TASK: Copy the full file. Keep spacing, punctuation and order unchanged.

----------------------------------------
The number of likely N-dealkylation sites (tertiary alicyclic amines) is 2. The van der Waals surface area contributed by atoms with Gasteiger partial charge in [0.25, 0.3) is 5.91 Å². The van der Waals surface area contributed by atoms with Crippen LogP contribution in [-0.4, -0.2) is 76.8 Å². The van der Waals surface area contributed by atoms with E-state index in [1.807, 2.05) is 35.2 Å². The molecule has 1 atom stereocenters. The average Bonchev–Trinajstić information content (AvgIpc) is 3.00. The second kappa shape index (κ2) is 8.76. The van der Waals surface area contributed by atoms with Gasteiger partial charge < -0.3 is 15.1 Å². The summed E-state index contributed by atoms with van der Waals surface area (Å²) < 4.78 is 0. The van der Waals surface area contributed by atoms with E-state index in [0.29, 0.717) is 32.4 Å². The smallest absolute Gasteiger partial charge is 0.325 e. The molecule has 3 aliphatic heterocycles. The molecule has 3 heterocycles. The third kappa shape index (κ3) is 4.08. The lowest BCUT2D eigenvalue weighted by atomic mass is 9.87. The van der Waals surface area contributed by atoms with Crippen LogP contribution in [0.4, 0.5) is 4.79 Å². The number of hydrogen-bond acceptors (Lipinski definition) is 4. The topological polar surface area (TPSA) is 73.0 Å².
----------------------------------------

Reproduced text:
The number of likely N-dealkylation sites (tertiary alicyclic amines) is 2. The van der Waals surface area contributed by atoms with Gasteiger partial charge in [0.25, 0.3) is 5.91 Å². The van der Waals surface area contributed by atoms with Crippen LogP contribution in [-0.4, -0.2) is 76.8 Å². The van der Waals surface area contributed by atoms with E-state index in [1.807, 2.05) is 35.2 Å². The molecule has 1 atom stereocenters. The average Bonchev–Trinajstić information content (AvgIpc) is 3.00. The second kappa shape index (κ2) is 8.76. The van der Waals surface area contributed by atoms with Gasteiger partial charge < -0.3 is 15.1 Å². The summed E-state index contributed by atoms with van der Waals surface area (Å²) < 4.78 is 0. The van der Waals surface area contributed by atoms with E-state index in [0.29, 0.717) is 32.4 Å². The smallest absolute Gasteiger partial charge is 0.325 e. The molecule has 3 aliphatic heterocycles. The molecule has 3 heterocycles. The third kappa shape index (κ3) is 4.08. The lowest BCUT2D eigenvalue weighted by atomic mass is 9.87. The van der Waals surface area contributed by atoms with Crippen LogP contribution in [0.4, 0.5) is 4.79 Å². The number of hydrogen-bond acceptors (Lipinski definition) is 4. The topological polar surface area (TPSA) is 73.0 Å².